The Cask Of Amontillado Irony Analysis

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“The Cask of Amontillado” a short story by Edgar Allan Poe, is a tale of two men and revenge. Poe sets up the plot in a way that, at first, creates a connection between to the characters; however, over time it is clear that the connection is unfavorable. The story is dark, mysterious, and shows how easy it is to hide things. Edgar Allan Poe uses irony of the costumes, title, and setting to show the theme that there is hidden meaning behind the simplest of things.
Irony is in many sections of the story helping to create the theme. Situational irony is shown with costumes to create a greater effect of mystery. Fortunato and Montresor begin the story at the carnival. Montresor, according to criticism #2, “Wore a black mask, a short cloak, and a rapier or sword.” This example shows irony is relating to the theme in the fact that, while Montresor may be dressed like a gentleman, he is not. Also, as from the story, “Fortunato possessed himself of my arm and, putting on my mask of black silk and drawing my cloak closely about my person, I suffered him to hurry me to my palazzo.” Montresor uses his costume as irony to deceive Fortunato. He is dressed as the opposite of himself; underneath, planning a horrendous murder. The irony of his costume shows how the meaning of it is one that Fortunato cannot see, adding to the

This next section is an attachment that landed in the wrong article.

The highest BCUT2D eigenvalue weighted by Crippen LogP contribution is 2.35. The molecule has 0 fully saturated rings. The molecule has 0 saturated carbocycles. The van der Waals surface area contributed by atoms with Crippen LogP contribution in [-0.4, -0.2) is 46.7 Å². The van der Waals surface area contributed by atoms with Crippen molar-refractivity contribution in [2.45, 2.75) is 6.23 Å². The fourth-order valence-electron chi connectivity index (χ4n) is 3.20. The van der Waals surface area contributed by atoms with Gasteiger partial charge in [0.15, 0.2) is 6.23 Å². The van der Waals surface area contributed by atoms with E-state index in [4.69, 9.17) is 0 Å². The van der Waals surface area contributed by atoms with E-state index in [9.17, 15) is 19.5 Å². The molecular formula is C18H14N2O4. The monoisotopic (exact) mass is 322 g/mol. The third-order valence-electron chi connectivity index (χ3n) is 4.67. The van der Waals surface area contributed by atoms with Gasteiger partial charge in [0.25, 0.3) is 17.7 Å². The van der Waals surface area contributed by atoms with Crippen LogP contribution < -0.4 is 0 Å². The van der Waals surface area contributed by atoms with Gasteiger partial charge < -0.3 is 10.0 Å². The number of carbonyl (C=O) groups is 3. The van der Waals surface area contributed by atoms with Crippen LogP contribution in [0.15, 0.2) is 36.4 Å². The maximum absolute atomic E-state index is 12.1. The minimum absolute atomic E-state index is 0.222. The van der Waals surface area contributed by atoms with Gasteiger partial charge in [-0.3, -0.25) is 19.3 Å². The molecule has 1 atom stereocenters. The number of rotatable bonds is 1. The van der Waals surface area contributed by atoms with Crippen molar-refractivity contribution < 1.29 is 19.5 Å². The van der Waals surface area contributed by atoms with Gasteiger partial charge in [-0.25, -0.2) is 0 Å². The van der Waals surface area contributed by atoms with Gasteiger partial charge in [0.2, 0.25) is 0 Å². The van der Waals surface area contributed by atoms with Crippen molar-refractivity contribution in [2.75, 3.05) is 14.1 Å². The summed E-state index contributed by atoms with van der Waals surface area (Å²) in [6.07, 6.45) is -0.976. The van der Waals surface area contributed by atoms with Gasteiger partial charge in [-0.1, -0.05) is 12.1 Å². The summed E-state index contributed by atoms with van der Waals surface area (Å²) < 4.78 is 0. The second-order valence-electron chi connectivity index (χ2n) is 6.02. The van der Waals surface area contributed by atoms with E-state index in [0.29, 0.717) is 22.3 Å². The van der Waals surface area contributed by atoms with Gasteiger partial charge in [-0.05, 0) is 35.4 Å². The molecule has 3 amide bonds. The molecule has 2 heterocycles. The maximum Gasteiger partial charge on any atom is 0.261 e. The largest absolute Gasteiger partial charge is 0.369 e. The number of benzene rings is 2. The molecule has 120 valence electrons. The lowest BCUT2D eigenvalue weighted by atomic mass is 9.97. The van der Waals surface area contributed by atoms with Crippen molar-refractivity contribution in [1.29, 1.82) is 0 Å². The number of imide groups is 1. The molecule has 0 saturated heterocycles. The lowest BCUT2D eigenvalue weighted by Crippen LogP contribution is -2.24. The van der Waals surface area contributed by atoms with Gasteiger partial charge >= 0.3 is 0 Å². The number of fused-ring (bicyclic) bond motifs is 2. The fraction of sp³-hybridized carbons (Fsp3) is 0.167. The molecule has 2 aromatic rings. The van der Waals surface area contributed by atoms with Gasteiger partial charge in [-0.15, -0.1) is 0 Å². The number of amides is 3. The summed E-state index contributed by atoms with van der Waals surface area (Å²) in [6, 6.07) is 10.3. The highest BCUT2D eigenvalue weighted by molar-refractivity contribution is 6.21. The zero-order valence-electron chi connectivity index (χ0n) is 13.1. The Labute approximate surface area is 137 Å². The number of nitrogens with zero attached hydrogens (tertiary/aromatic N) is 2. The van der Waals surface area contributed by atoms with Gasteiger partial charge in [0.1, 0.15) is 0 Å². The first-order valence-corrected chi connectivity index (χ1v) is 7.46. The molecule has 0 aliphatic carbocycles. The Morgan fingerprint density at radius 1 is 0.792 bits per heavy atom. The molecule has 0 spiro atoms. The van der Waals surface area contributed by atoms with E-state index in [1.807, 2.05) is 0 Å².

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The Cask of Amontillado” is much deeper than it seems. Criticism #2 states, “ It is hard to imagine Fortunato as ‘ A man to be respected, and even feared’ as he sways and staggers and fixates on the prospect of tasting more wine, the Amontillado.” Knowing this prior, Montresor counts on the fact that Fortunato could never pass up his offer. By luring him to his death with something of great excitement, irony is created because the cask is representing his downfall. Moreover, the meaning behind the wine is revenge and

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